BARTOLO: I resent that "hairy hands" remark! And furthermore, I have no intention of going back to my chamber or spying on women solely for my own pleasure . . . yet, so I insist that you leave me be before that crone discovers I still lie in wait behind these bushes.
ANTONIO: If she does spot you, it will most likely be because of those "dapper" black robes of yours and not my presence!
He promptly leaves, as Marcellina approaches the main doors.
MARCELLINA: AT LAST! REVENGE WILL BE MINE! REVEEEEEE
The door suddenly opens, revealing Susanna.
SUSANNA: Not to be rude or anything, but do you think you could take that awful caterwauling elsewhere?
MARCELLINA: Oh, but of course I wouldn't have exclaimed so had I known it might disturb someone!
SUSANNA: All right then, off you go!
MARCELLINA: Oh, no, after you!
SUSANNA: No, I insist, after you!
MARCELLINA: Oh, but I insist! You go first!
AUDIENCE: SOMEBODY MOVE ALREADY! YEESH!
SUSANNA: You go, please, or we'll be here all day! Bloody old fossil . . .
MARCELLINA: . . . THERE WAS AN INSULT SOMEWHERE IN THERE, I'M SURE OF IT! And I am going to leave first, purely to spite you! Humph! Bartolo, we're leaving! Where are you?
BARTOLO: (staggering out of the bushes) I am here! Pardon me, Marcellina, I was just . . . smelling the roses. Literally.
MARCELLINA: There'll be plenty of time of time for that later! For now, we must leave and further discuss the plan!
BARTOLO: As you wish, Your Marcelliness.
Susanna closes the door and returns to the chamber reserved for her and Figaro.
SUSANNA: What is that crazy old cow's problem, anyway?
Sitting on a chair, she produces a laundry basket containing several items of the Countess' clothing, which she begins sorting through and folding. Suddenly, CHERUBINO Almaviva's teenaged page boy and godson of the Countess comes rushing into the room, flustered.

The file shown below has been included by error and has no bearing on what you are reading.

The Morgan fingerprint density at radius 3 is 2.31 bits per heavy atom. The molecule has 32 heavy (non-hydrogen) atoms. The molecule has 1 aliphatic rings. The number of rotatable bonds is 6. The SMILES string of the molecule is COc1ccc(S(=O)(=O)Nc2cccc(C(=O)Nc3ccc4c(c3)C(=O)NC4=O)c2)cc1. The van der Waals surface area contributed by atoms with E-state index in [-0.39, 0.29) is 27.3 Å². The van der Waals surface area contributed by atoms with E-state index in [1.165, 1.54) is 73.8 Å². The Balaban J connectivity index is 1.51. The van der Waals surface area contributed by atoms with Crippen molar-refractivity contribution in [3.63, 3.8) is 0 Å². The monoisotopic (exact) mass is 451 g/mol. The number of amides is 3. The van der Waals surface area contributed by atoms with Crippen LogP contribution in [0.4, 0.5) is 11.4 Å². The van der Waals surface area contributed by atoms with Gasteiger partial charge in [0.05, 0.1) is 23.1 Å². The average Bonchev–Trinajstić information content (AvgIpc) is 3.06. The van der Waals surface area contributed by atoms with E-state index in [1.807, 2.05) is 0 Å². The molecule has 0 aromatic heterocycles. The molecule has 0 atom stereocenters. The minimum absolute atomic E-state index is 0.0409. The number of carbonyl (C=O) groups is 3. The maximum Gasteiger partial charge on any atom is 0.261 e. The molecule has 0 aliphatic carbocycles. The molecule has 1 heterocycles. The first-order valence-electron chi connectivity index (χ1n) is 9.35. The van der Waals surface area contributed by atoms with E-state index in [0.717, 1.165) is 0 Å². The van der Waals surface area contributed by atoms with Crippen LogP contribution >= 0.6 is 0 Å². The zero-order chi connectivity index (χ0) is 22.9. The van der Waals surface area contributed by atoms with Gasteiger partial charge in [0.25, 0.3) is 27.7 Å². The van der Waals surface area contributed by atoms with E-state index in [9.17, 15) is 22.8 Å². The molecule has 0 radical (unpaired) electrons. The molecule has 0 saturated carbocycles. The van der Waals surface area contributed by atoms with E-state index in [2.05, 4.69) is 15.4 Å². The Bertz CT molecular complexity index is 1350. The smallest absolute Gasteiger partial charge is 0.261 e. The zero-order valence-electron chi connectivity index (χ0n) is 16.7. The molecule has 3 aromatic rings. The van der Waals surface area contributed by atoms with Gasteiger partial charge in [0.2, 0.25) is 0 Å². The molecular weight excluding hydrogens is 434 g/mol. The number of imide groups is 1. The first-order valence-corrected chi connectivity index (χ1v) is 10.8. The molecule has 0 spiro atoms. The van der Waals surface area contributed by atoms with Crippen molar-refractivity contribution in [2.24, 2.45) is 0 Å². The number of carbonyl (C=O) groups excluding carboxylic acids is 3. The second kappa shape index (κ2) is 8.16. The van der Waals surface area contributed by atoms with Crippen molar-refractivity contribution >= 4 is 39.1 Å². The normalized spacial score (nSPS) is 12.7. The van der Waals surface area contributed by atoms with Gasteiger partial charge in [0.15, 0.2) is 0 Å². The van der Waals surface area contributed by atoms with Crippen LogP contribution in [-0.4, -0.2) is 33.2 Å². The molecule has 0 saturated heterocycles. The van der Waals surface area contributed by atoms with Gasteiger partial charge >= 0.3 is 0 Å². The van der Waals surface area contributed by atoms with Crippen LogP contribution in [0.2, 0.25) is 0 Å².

CHERUBINO: Oh, Susanna! Susanna, you've gotta help me!
It's probably worth mentioning that Cherubino is a PANTS ROLE that is, a WOMAN IN DRAG.
AUDIENCE: I was going to say, between that voice and those hips, "he's" not fooling anyone.
SUSANNA: Breathe, boy, breathe. What's the matter?
CHERUBINO: You know Barbarina? The gardener's kid?
SUSANNA: I should hope so she's my cousin, remember?
CHERUBINO: Yesterday, she invited me up to her room to see her snail collection. And then we got there, and she told me she doesn't have a snail collection! She's cool like that, you know. But then, the Count came in and started screaming all this stuff about how he's gonna throw me out because he's sick and tired of catching me chatting up girls!
Suddenly, there is a knocking at the door.
SUSANNA: Now who could that be?
She goes to open the door; a BOY IN AN APRON, about Cherubino's age, enters wheeling a cart full of baking supplies.
BOY: Hello! Are you the Countess Almaviva?
SUSANNA: Countess? Me? Well, I'm flattered that you think I look so regal, but no I'm the Countess' maid.
BOY: Ah! But of course I knew that! A thousand pardons, madam. I'm Bavón, the baker's apprentice! I wished to see the Countess as this was to be a surprise for you and your groom . . . but I suppose I'll have to tell you now. You see, there's been a huge mix up, and we simply can't finish and deliver your wedding cake on time from the bakery, so I must bake it in your kitchen.